Sores and Afflictions

jeco

Last week I was in Lyon for the Jéco, which stands for Journées de l’Economie. Now economics isn’t really my field – I was accompanying Mrs. B, who knows far more about it than I do – but I’ll try and give you a faithful account of what I saw.

Firstly, a lot of economists, all of whom were experts. Surprisingly enough, they were quite jolly. I suspect this was because they liked being in Lyon, where the food is very good, and they enjoyed each other’s company. I’m fairly sure it couldn’t have been due to the economy, which wasn’t a pretty sight at all. Suffering from a terrible imbalance, it was unable to stand upright, so was wheeled onstage on a stretcher. There the economists gathered round, poking it and prodding it in the hope of eliciting a reaction. The economy let out a pitiful groan.

Upon closer examination, the economists discovered all sorts of suppurating deficits, gangrenous debts and crisis cells ready to metastasise. The best that can be hoped for, they declared, is to maintain it in a stable condition by injecting a lot of liquidity. Ultimately, this may circulate enough to cleanse the system. On the other hand, it could form a clot, accumulating in the bank accounts of the wealthiest one percent.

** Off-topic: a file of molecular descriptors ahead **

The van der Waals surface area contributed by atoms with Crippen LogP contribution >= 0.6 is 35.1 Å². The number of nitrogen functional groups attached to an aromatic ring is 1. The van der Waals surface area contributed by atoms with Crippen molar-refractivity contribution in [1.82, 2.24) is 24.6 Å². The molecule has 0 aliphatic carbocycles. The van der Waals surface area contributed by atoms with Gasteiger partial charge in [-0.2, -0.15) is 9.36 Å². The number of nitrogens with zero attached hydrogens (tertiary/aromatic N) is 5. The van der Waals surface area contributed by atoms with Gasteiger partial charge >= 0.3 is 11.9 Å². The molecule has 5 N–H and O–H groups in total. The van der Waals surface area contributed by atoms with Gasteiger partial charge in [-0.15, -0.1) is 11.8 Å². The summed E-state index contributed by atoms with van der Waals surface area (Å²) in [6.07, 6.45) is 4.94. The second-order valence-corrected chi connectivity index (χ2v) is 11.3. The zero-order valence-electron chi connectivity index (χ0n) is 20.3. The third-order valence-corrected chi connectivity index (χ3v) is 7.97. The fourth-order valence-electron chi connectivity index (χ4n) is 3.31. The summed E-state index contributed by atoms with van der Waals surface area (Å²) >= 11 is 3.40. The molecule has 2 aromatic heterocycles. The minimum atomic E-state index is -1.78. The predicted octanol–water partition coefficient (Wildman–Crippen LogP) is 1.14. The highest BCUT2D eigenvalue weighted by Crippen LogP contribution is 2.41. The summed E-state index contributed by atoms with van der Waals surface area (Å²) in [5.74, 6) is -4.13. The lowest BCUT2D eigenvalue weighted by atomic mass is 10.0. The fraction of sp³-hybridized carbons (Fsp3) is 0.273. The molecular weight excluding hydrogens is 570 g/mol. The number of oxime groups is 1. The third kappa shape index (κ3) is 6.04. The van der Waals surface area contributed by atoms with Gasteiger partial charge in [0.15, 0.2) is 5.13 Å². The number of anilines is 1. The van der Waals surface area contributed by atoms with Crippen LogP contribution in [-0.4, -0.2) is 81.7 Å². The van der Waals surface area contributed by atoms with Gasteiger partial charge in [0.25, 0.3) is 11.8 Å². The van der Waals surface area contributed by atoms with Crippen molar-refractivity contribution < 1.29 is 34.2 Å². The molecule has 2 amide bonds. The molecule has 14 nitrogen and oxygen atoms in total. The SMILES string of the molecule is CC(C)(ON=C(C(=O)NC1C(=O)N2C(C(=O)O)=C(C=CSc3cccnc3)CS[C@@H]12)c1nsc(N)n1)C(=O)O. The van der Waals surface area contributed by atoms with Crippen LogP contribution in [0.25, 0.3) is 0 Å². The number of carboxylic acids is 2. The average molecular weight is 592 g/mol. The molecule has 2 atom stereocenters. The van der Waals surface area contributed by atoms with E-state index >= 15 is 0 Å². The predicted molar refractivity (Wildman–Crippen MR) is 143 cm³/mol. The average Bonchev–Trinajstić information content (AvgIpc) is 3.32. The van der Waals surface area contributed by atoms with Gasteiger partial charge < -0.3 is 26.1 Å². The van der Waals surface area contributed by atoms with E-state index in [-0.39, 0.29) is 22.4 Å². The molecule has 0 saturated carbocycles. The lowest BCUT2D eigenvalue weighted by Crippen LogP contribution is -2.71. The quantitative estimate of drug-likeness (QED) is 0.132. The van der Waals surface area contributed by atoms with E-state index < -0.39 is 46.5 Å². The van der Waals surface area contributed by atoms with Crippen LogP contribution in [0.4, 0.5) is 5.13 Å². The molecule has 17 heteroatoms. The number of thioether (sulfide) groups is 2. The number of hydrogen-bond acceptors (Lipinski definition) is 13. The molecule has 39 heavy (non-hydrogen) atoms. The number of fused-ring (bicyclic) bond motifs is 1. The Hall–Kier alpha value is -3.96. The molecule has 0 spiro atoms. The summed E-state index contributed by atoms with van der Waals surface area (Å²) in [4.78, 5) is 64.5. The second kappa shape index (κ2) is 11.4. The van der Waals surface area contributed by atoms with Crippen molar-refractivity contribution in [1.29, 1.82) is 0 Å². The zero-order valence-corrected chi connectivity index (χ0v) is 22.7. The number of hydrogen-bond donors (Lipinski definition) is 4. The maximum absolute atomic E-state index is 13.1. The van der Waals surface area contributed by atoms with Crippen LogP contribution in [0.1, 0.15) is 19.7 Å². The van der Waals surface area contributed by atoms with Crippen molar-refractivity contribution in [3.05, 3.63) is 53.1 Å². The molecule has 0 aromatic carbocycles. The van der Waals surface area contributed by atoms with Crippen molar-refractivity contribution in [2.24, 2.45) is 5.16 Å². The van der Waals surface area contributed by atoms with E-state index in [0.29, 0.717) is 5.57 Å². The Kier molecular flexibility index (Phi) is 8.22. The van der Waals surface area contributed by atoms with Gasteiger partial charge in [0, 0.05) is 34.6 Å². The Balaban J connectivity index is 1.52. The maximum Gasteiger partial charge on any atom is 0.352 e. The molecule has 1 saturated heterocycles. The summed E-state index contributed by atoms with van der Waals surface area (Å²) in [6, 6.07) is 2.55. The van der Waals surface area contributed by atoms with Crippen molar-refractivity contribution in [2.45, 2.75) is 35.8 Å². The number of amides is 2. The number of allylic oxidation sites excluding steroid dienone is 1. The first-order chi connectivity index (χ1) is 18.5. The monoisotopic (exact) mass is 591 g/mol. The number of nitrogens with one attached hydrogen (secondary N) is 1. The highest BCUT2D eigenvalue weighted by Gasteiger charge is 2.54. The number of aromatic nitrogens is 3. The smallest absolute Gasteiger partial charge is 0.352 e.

On the Wednesday morning, the economists gave vent to a collective howl of dismay. On top of the sores and afflictions it had already, the economy looked in danger of succumbing to a severe bout of protectionism. ‘How could they let that happen?’ demanded one, gnashing his teeth in despair.

‘It was a low turnout,’ replied another. ‘What do you get when you sit on the fence? A calamity run by Trump and Pence.’ He fancied himself as a poet.

The economy’s breath was now a series of agonised rasps. The economists rushed to its side, massaged its heart and tried to administer free trade. ‘Don’t worry, you’ll pull through,’ they said. ‘His programme is so incoherent, he’ll never be able to implement it.’

Fleetingly, this restored colour to the economy’s cheeks. But it was clearly spoken more out of hope than conviction, and by the time they left, the economists didn’t look so jolly any more. As for the economy, it was taken offstage and put into intensive care.